Keeping it Even
Maintenance equals success when it comes to a healthy body weight. Balancing life changes and challenges with your nutrition is no easy task. To be successful you have to be very aware of your exercise levels and food intake. Specifically you must be able to match your intake with your output on a daily basis. This is where weighting on a regular basis such as 1 time per week is helpful. I do not recommend weighing more frequently than this, but I do recommend weighing over examining clothes fit as an energy balance indicator. If you are able to keep your body weight within 3 pounds of either side of your goal weight, that is considered maintenance. If at weigh in your weight is outsides this acceptable range, you must take action to accordingly adjust your diet and physical activity. Remember that weight fluctuates daily by a vast margin per individual. Be sure that when you weight you use the same scale, wear the same things, and weight at a similar time of day. Also be aware that an increase in carbohydrate or sodium intake may cause excess fluid retention, which may affect your weigh in. If you feel this is the case, drink ample fluids, restrict sodium intake to less than 2000 mg. that day, and keep carbohydrate intake reasonable that day. Then reweight the following day for accuracy. Remember that it takes 3500 extra calories to equal 1 pound of weight gain. So if the scale reads you are 3 pounds heavier, consider if you realistically consumed 10,500 extra calories the past week.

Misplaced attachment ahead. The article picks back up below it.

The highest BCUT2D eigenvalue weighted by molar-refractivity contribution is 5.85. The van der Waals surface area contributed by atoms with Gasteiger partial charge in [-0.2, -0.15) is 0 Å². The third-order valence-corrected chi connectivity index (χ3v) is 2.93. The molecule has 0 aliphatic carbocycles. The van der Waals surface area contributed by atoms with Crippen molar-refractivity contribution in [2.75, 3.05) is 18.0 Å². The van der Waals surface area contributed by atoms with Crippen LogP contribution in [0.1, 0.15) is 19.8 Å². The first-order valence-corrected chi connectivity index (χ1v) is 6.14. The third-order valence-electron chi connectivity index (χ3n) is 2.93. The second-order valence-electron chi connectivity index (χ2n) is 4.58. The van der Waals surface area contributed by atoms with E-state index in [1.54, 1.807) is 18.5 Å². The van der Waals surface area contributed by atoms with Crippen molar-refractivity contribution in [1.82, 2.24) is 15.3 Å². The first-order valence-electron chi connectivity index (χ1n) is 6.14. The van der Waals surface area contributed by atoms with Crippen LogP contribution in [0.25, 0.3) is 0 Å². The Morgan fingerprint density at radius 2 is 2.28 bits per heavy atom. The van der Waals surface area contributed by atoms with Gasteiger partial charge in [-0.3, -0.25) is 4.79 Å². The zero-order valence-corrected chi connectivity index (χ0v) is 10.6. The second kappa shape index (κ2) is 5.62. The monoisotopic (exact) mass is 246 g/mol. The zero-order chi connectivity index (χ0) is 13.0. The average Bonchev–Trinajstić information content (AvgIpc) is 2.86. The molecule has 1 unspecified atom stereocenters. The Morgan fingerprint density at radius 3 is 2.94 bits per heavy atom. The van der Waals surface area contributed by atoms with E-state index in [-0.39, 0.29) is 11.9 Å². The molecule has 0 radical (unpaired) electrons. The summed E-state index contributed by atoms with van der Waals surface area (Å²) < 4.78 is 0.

General tips that will allow you to eat in balance, variety, and moderation while maintaining your weight include:
• Use smaller plates, bowls, cups or serving dishes. People tend to fill their plates and clear it. An oversized dish makes your portion look smaller, and therefore people subconsciously tend to serve larger portions on larger plates.
• Vary your physical activity every 6 weeks to keep your body responsive, but STAY ACTIVE!
• Be sure that half of every meal is fruit or vegetables.
• Eat less on less active days.